The barrier segregating Montreal West from the Ville Saint Pierre district of Lachine is here to stay. The Quebec Court of Appeal this week upheld a lower court ruling that Montreal West was within its rights to setup a barrier to car traffic between the two towns. Though Montreal (which the Lachine borough is part of now) may appeal, I’d wager their chances of getting heard at the Supreme Court level are slim. If the barrier comes down, it’ll be because of a deal among neighbours, not because a hand was forced by the courts.
Montreal West argues this isn’t about building a wall between rich and poor (there’s no restriction on pedestrian travel), but the only issue is safety. I couldn’t find any evidence of a problem when I checked it out two years ago. But it seems to be enough to convince people that it’s necessary. And that’s why it’s the same argument used by other cities who erect barriers between neighbours.
View Fences among municipal neighbours in a larger map
This Google map shows a handful of examples of traffic barriers that happen to land right on municipal boundaries. They range from a concrete block with do-not-enter sign to a locked fence.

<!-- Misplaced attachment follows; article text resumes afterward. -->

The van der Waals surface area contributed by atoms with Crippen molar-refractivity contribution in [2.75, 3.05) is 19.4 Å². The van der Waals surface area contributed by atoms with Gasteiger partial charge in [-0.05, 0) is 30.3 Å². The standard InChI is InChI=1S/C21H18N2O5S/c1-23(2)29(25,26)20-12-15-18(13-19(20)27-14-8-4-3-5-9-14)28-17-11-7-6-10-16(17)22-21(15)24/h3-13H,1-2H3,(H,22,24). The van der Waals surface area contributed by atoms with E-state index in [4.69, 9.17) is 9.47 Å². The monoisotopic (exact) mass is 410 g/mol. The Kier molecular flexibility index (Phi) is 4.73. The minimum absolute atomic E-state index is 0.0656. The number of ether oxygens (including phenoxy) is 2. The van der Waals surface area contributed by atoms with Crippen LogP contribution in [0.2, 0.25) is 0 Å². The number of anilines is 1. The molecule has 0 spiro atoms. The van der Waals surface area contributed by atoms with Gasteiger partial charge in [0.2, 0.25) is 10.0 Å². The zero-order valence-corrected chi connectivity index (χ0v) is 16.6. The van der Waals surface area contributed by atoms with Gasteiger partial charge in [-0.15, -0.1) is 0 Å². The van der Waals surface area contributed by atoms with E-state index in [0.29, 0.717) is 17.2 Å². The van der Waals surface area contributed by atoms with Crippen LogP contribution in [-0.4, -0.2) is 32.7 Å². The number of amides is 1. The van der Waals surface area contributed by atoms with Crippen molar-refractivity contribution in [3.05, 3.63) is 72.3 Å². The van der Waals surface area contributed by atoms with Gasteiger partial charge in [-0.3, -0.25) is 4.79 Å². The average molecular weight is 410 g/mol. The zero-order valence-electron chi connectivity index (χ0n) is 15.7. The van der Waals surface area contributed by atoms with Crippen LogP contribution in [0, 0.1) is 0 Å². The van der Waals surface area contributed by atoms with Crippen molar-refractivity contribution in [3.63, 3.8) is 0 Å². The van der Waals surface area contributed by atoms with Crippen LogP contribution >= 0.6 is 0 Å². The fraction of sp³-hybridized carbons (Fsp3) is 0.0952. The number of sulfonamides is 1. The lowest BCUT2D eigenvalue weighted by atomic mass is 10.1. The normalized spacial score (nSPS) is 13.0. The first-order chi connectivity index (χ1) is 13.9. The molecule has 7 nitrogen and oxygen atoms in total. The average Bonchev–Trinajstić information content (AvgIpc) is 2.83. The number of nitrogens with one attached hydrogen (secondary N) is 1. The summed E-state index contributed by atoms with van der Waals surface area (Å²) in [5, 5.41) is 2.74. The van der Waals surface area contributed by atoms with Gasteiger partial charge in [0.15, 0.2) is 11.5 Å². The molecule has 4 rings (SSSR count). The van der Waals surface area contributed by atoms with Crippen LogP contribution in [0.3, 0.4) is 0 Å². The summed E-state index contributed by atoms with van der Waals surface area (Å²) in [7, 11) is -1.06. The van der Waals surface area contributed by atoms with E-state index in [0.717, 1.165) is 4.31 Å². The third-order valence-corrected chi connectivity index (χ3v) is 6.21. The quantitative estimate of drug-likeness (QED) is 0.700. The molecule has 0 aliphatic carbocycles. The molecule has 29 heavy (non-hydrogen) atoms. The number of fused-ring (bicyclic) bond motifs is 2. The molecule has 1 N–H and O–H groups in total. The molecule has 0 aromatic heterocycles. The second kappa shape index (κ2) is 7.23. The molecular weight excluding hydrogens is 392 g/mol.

Most cases aren’t quite so conspicuous. Look at an aerial map and you can draw boundaries between cities (or former cities) by simply looking at where the roads stop connecting to each other, where two streets run parallel to each other for a long time without any connecting streets. It makes it easier to justify separating cities physically when there are limited access points to block off, as is the case in Montreal West.
And then there are all the connections that aren’t built because of a mixture of NIMBYism and other fears: the Cavendish extension, the second bridge to Nuns’ Island.
We won’t solve these issues through lawsuits. We’ll solve them when people in their suburban fortresses realize that road safety will be achieved by traffic calming, better urban planning, increased public transit and more transportation options.
Putting barriers between neighbouring cities only serves to divide us.